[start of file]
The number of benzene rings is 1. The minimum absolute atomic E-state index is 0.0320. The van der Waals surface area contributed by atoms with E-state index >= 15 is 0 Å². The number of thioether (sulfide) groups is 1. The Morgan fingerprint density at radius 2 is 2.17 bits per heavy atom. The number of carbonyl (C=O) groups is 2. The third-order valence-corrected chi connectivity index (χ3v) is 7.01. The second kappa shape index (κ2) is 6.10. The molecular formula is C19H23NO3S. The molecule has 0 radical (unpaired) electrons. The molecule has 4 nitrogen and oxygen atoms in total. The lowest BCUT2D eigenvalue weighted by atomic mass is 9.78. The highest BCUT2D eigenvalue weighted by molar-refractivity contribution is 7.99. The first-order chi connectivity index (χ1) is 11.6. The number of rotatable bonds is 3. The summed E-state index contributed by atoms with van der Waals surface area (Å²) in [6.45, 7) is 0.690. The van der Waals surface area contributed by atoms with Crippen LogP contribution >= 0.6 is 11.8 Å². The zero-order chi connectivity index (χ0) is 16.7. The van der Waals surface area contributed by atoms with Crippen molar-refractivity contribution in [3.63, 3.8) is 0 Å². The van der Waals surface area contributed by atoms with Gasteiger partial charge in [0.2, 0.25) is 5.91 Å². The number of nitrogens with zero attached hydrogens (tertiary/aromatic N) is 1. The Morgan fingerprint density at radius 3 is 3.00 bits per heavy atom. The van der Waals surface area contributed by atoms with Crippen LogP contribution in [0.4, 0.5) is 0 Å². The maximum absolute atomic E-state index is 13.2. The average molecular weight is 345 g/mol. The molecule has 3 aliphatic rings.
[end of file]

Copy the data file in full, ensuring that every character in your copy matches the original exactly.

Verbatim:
The number of benzene rings is 1. The minimum absolute atomic E-state index is 0.0320. The van der Waals surface area contributed by atoms with E-state index >= 15 is 0 Å². The number of thioether (sulfide) groups is 1. The Morgan fingerprint density at radius 2 is 2.17 bits per heavy atom. The number of carbonyl (C=O) groups is 2. The third-order valence-corrected chi connectivity index (χ3v) is 7.01. The second kappa shape index (κ2) is 6.10. The molecular formula is C19H23NO3S. The molecule has 0 radical (unpaired) electrons. The molecule has 4 nitrogen and oxygen atoms in total. The lowest BCUT2D eigenvalue weighted by atomic mass is 9.78. The highest BCUT2D eigenvalue weighted by molar-refractivity contribution is 7.99. The first-order chi connectivity index (χ1) is 11.6. The number of rotatable bonds is 3. The summed E-state index contributed by atoms with van der Waals surface area (Å²) in [6.45, 7) is 0.690. The van der Waals surface area contributed by atoms with Crippen LogP contribution >= 0.6 is 11.8 Å². The zero-order chi connectivity index (χ0) is 16.7. The van der Waals surface area contributed by atoms with Crippen molar-refractivity contribution in [3.63, 3.8) is 0 Å². The van der Waals surface area contributed by atoms with Gasteiger partial charge in [0.2, 0.25) is 5.91 Å². The number of nitrogens with zero attached hydrogens (tertiary/aromatic N) is 1. The Morgan fingerprint density at radius 3 is 3.00 bits per heavy atom. The van der Waals surface area contributed by atoms with Crippen LogP contribution in [0.4, 0.5) is 0 Å². The maximum absolute atomic E-state index is 13.2. The average molecular weight is 345 g/mol. The molecule has 3 aliphatic rings.